Instigator / Pro
14
1617
rating
21
debates
73.81%
won
Topic

the Marxist "Labor theory of value" is incorrect.

Status
Finished

All stages have been completed. The voting points distribution and the result are presented below.

Arguments points
6
0
Sources points
4
2
Spelling and grammar points
2
2
Conduct points
2
2

With 2 votes and 8 points ahead, the winner is ...

Patmos
Parameters
More details
Publication date
Last update date
Category
Economics
Time for argument
Three days
Voting system
Open voting
Voting period
One week
Point system
Four points
Rating mode
Rated
Characters per argument
20,000
Contender / Con
6
1448
rating
17
debates
32.35%
won
Description
~ 554 / 5,000

The Labor Theory of Value states that the economic value of a good or service is determined by the total amount of "socially necessary labor" required to produce it.

Rules.

1. Forfeit=autoloss
2. No new arguments in the final round from either side.
3. BoP will be shared between debaters. Each side must attempt to prove that their position is correct.

structure

R1. affirmative constructive and negative constructive + rebuttal.
R2. Affirmative and negative rebuttals
R3. Affirmative and negative rebuttals
R4. Rebuttals, final focus, and summary.

Added:
Criterion
Pro
Tie
Con
Points
Better arguments
3 point(s)
Better sources
2 point(s)
Better spelling and grammar
1 point(s)
Better conduct
1 point(s)
Reason:

0. Preamble
A strong opening by pro which poses many interesting questions. Not really something I'll grade, just like later bits of begging the question.

1. Value is Subjective
In short, differing value “regardless of how much labor went into producing it.”

2. Marx Inverted
Pretty good example with Gordon Ramsay, summarized as:
“Capital does not exploit labor as Marx claims in the LToV. Rather, Capital increases the value of labor by facilitating its transformation into products and services that people want and need which then allows for greater remuneration for the laborer.”

3. context of Marx's philosophical idealism
So trying to weight if something is incorrect, with it partly conceded as “irrelevant to human social reality.” This is a pretty big leap of faith, without much analysis, and the social benefit angle re-challenged with C2 above.
Pro wisely challenges this premise with ‘Note, that this debate is filed in the "economics" category and I believe therefore should revolve around economics.’
And further: “my opponent made no attempt to prove that the LToV IS philosophically correct”
Con’s defense boils down to “I would strongly assert that philosophy cannot be anything other than correct.” Which again, doesn’t prove it. It’s basically just a K for ignoring pro’s economics arguments on an economics debate.
Words to pro: There was no need to bring Nazis into this debate. Doubly so when you have the oppression and corruption seen with communism sitting right there so close to Marx.

4. discourages excellence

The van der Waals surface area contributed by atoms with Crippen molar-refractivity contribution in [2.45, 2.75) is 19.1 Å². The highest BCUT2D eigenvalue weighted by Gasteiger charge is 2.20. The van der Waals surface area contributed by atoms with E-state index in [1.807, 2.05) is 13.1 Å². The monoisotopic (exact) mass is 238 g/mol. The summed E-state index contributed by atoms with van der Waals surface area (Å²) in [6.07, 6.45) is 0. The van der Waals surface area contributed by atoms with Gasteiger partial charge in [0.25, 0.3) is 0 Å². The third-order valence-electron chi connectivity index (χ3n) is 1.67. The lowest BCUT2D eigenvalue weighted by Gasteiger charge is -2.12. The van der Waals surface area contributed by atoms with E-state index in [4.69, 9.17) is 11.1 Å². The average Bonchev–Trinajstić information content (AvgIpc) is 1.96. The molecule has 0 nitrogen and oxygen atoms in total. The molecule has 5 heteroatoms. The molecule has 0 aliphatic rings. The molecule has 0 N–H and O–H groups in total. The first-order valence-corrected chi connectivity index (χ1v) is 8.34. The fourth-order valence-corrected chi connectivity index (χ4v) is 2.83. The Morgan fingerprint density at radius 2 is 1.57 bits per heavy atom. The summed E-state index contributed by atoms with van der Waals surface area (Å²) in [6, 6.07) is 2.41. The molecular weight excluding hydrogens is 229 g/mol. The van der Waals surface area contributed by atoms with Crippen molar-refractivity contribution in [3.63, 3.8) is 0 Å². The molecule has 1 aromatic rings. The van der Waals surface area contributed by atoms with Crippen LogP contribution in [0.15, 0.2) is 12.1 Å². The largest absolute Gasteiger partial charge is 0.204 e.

“LToV creates a negative incentive structure wherein the less competent you are, the more labor you need to expend to produce a product, and the more valuable your labor becomes.”
Con points out he already conceded this area, but doesn’t explain why such a system would be better.
Side note: My mind goes to the Picasso Napkin story as a defense which would explain why under LToV a skilled product actually takes greater total input than a crappy one which inside the given week of production seemed to take more; however I am not noticing this defense (or one like it) raised by con.

5. promotes inefficiency
Quite a solid criticism with: “the less efficient you are, the more labor you need and the more money you earn.”

6. different adjective
Con says it should have been a different word than strictly “incorrect”
This drags into a weird area which denies communism’s connection to Marx... Not anything serious. Saying something is incorrect and untested, ignores the dropped opening arguments which show it was an inferior economic theory.

---

Arguments:
See above review of key points. Pro takes this by a landslide. I still do give credit to pro for coming up with some counter angle; were this debate categorized under Philosophy it would have had significantly more weight.

Sources:
This leans in pro’s favor for offering some, but I don’t feel it’s by enough when I’m already giving him the argument points.

Added:
Criterion
Pro
Tie
Con
Points
Better arguments
3 point(s)
Better sources
2 point(s)
Better spelling and grammar
1 point(s)
Better conduct
1 point(s)
Reason:

PRO argues the current conventional rejection of LTV.
CON concedes the irrelenvancy of LTV as economic theory but argues that Marx considered an LTV an ideal, not a "factual proposal"

CON offers no documentation but only argues that Marx was probably smart and therefore unlikely to be wrong, therefore Marx must have not invested in LTV with conviction so much as speculation. Well, this VOTER is no economist but he's pretty sure Das Kapital places LTV at the center of Marx's argument for the undercompensation of the proletartiat.

PRO is only arguing that LTV is incorrect and has made no assertion about Marx's state of mind. Therefore, CON's main argument is rejected as non-sequitur. PRO correctly points out the non-sequitur and correctly notes that CON has conceded the debate. All the rest merely circled this frame. Arguments to PRO.

Sources to PRO- If CON's whole argument relies on the degree of abstraction Karl Marx brought to his theories of labor then CON would do well to back claims with some evidence. Marx is a thoroughly biographied and considered subject- if there's any truth to CON claims than there should be plenty of research to cite. CON gave us assurances rather than evidence and lost the argument for it.